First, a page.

It feels wrong leaving but you can’t think of a better option. Your feet trudge down the snowy, muddy trail back toward the village.
No one says a word, lost in his or her own thoughts or still looking around in hopes of spotting your lost companion as the light slowly fades.
Megan screeches at the back of the line and you spin just in time to see her booted feet disappear into the heavy pine branches above.
Travis jumps, trying to catch her ankles, but all he gets is needles in the face as whatever grabbed Megan cracks several large branches off the trees with its passage.
You stand in stunned silence.
“Any…anyone see what happened?” you ask, pulling it together.
Travis and Cooper shake their heads, still staring up into the treetops.
A small trickle of blood runs down Travis’ temple from where a branch smacked him.
“Then let’s run,” you say. Whatever grabbed Megan had to have been big and the three of you may not be able to fight it on your own. You desperately want the protection of the village.
You reach the village puffing for breath and immediately head for the tavern. It’s where half the village men stop before heading home for the night.
Bursting through the doors, all eyes swing your way but you’re breathing too hard to explain.
Travis blurts everything out instead. At first, everyone stares at him but then the room breaks out in a commotion as Emma’s father pushes toward the door.
You’re so focused on Emma’s father and the bright red tint to his face that you don’t see old Kevin until he taps you on the shoulder.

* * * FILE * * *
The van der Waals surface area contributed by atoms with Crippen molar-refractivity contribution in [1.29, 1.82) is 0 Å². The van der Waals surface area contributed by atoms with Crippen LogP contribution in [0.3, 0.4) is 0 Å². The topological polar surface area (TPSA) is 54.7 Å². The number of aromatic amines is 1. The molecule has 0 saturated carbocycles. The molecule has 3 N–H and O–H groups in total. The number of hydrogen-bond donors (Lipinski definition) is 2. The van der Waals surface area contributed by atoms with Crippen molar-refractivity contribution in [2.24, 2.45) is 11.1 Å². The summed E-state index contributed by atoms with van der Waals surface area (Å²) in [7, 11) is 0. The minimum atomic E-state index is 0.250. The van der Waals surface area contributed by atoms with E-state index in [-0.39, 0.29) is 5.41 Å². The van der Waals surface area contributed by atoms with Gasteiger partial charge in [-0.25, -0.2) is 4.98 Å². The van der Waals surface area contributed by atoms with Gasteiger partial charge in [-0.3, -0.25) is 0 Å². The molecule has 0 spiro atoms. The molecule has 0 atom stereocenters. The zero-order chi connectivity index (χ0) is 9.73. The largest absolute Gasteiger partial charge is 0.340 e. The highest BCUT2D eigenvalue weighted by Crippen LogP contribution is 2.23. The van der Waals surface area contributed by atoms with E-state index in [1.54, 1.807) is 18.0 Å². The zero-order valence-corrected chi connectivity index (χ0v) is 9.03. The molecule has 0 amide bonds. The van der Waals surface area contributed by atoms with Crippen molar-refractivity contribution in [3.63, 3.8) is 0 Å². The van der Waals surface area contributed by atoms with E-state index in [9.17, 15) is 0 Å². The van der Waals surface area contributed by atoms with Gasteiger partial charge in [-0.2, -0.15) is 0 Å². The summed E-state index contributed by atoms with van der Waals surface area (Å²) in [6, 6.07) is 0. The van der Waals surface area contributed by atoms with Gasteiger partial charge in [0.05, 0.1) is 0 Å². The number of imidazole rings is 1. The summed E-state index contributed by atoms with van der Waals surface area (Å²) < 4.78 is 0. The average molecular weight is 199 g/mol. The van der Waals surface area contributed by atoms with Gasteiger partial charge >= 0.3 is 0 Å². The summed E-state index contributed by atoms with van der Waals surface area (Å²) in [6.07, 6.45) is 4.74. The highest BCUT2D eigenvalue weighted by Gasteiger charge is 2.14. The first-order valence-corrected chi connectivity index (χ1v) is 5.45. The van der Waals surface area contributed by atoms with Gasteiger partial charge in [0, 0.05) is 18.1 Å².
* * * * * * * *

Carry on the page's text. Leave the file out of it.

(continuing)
You look over and down to meet his light eyes. He stands no taller than your shoulder, so hunched that his already diminutive stature is gnarled like an old tree.
“Megan disappeared into the tree tops?” He whistles the question through his teeth.
“Hmmm,” he scratches his stomach and nods. “Sounds like the Roc. It’d have chicks this time of year.”
“What?” Cooper leans over your shoulder to hear. Old Kevin’s considered kind of insane but after everything you just saw, you don’t want to discount anything off hand.
“The Roc,” Kevin whistles, “a gigantic bird that hides up in the mountains. Think it got lost and never found its way back to the east. Young Emma would be a perfect snack for its young.”
“You’ve seen this bird?” Travis asks, his brows low in a deep frown. Oddly enough, the three of you are the only ones listening to the old man. The others in the tavern are all talking, setting up a regular search party.
“Ah, yes, I’ve seen it. Even know where it lives.”
You all look at each other.
The rest of the villagers will never follow old Kevin. He has proven in the past to be rather cracked.
As before, Travis and Cooper look to you for direction. You stomach clenches.
Aa. Follow Kevin?
Ab. Join the Search Party?
Emma Option Aa: Follow Kevin
The village men seem to have a large enough search party without you joining them. You look to Kevin and say, “show us this bird.”
He grins and whistles delightedly through his teeth.
Before heading back into the forest, you grab several lanterns from the tavern keeper. He hands you a few knives as well. Just in case, he says, you actually find Kevin’s bird.